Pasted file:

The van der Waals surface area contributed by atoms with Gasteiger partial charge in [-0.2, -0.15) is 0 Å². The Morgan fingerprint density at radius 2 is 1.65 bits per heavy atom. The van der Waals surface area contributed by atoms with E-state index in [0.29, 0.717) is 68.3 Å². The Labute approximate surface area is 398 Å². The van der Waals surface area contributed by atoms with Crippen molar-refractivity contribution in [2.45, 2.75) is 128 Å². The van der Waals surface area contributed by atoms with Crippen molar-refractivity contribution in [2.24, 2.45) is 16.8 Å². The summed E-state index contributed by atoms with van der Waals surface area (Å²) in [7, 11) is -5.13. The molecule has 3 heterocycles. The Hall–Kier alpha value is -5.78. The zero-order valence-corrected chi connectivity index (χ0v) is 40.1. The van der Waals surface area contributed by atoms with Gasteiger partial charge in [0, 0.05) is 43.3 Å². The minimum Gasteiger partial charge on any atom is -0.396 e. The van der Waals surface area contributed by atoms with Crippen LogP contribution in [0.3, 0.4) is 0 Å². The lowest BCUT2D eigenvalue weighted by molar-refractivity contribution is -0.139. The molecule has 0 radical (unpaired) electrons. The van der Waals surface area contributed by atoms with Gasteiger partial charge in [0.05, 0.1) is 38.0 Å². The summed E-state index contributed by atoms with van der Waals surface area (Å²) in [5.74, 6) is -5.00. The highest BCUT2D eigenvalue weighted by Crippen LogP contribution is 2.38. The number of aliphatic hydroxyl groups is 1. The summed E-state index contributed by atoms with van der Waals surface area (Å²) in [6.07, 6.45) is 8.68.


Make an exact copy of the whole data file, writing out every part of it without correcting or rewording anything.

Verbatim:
The van der Waals surface area contributed by atoms with Gasteiger partial charge in [-0.2, -0.15) is 0 Å². The Morgan fingerprint density at radius 2 is 1.65 bits per heavy atom. The van der Waals surface area contributed by atoms with E-state index in [0.29, 0.717) is 68.3 Å². The Labute approximate surface area is 398 Å². The van der Waals surface area contributed by atoms with Crippen molar-refractivity contribution in [2.45, 2.75) is 128 Å². The van der Waals surface area contributed by atoms with Crippen molar-refractivity contribution in [2.24, 2.45) is 16.8 Å². The summed E-state index contributed by atoms with van der Waals surface area (Å²) in [7, 11) is -5.13. The molecule has 3 heterocycles. The Hall–Kier alpha value is -5.78. The zero-order valence-corrected chi connectivity index (χ0v) is 40.1. The van der Waals surface area contributed by atoms with Gasteiger partial charge in [0, 0.05) is 43.3 Å². The minimum Gasteiger partial charge on any atom is -0.396 e. The van der Waals surface area contributed by atoms with Crippen LogP contribution in [0.3, 0.4) is 0 Å². The lowest BCUT2D eigenvalue weighted by molar-refractivity contribution is -0.139. The molecule has 0 radical (unpaired) electrons. The van der Waals surface area contributed by atoms with Gasteiger partial charge in [0.05, 0.1) is 38.0 Å². The summed E-state index contributed by atoms with van der Waals surface area (Å²) in [5.74, 6) is -5.00. The highest BCUT2D eigenvalue weighted by Crippen LogP contribution is 2.38. The number of aliphatic hydroxyl groups is 1. The summed E-state index contributed by atoms with van der Waals surface area (Å²) in [6.07, 6.45) is 8.68.